Dr. Tricas and Doctoral Student Kelly Boyle - Rebreather Diving and Recording of Fish Sounds on Hawaii Reefs
Research article featured in Marine Ecology Progress Series
More than 600 fish species inhabit the near shore reefs of Hawai'i, but relatively little is known about their ecology, reproduction and seasonal movement patterns. Recent work by Dr. Tim Tricas and doctoral student Kelly Boyle of the Department of Biology have produced the first 'acoustic library' of fish sounds produced by members of a coral reef fish community. The researchers used underwater rebreathers, diving life-support systems that produce no bubbles, to record close-up videos and the sounds produced by 45 different species at Puako Reef, Hawai'i. They discovered that about half of the species in the fish community produced sounds during courtship, spawning, aggressive interactions, defense of nests, feeding or alert behaviors. Sounds from this library can now be used as templates to scan long-term acoustic recordings of the reef 'soundscape' and identify the daily, seasonal and annual behavior patterns of different fish species. This technique may be of value for the remote monitoring of reef fish populations by coral reef managers and conservation biologists.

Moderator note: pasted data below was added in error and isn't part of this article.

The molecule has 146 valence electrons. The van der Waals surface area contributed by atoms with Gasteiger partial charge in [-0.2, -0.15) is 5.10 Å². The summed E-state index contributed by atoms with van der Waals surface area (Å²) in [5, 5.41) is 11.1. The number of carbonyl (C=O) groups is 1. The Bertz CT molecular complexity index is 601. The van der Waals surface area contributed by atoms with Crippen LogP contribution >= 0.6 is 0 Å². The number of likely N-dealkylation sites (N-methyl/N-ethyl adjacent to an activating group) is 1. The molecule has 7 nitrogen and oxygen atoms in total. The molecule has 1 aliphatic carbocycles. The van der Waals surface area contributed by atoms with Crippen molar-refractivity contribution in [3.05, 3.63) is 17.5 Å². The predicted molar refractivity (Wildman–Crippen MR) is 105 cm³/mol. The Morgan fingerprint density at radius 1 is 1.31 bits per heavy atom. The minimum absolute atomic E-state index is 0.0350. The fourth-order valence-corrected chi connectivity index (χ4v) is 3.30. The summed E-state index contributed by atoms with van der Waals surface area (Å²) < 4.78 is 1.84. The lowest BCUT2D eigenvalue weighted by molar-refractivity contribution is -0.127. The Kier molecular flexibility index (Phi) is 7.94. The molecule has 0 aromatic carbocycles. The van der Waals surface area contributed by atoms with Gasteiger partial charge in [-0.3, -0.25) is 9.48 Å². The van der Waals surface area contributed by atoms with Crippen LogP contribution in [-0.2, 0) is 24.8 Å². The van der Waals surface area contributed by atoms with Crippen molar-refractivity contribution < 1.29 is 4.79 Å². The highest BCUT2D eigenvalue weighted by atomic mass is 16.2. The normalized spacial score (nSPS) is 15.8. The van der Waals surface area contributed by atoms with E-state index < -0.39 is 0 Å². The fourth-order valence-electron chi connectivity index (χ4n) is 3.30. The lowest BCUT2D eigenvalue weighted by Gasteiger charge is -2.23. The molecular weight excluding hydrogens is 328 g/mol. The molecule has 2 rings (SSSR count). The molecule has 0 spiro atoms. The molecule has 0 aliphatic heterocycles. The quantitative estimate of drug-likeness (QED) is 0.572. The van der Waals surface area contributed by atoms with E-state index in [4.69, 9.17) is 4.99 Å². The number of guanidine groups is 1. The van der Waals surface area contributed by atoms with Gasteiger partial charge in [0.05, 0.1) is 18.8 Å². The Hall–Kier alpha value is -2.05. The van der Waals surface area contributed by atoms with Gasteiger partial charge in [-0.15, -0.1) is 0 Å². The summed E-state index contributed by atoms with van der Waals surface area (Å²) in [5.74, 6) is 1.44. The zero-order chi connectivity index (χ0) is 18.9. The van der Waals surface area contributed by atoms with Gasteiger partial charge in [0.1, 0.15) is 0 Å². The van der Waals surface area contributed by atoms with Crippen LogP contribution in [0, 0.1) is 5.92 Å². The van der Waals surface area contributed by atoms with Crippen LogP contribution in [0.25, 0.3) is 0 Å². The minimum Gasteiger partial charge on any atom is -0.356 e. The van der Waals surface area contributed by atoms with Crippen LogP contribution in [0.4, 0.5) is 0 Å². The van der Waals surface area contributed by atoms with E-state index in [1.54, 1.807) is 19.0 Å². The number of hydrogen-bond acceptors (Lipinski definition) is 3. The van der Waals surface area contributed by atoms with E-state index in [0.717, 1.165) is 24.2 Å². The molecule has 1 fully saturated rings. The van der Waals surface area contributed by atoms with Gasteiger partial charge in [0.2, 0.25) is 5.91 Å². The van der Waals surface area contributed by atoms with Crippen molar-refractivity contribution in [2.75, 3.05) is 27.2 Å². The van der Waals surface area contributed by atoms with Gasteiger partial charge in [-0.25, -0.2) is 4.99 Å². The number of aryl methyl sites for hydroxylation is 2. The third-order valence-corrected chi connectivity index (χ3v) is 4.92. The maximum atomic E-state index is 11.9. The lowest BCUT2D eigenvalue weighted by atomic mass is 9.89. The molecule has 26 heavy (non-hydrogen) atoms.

Link to Marine Ecology Progress Series Feature Article: http://www.int-res.com/abstracts/meps/v511/feature/
Link to full PDF of Research Article: http://www.hawaii.edu/fishlab/pubs/Tricas%20and%20Boyle%202014.pdf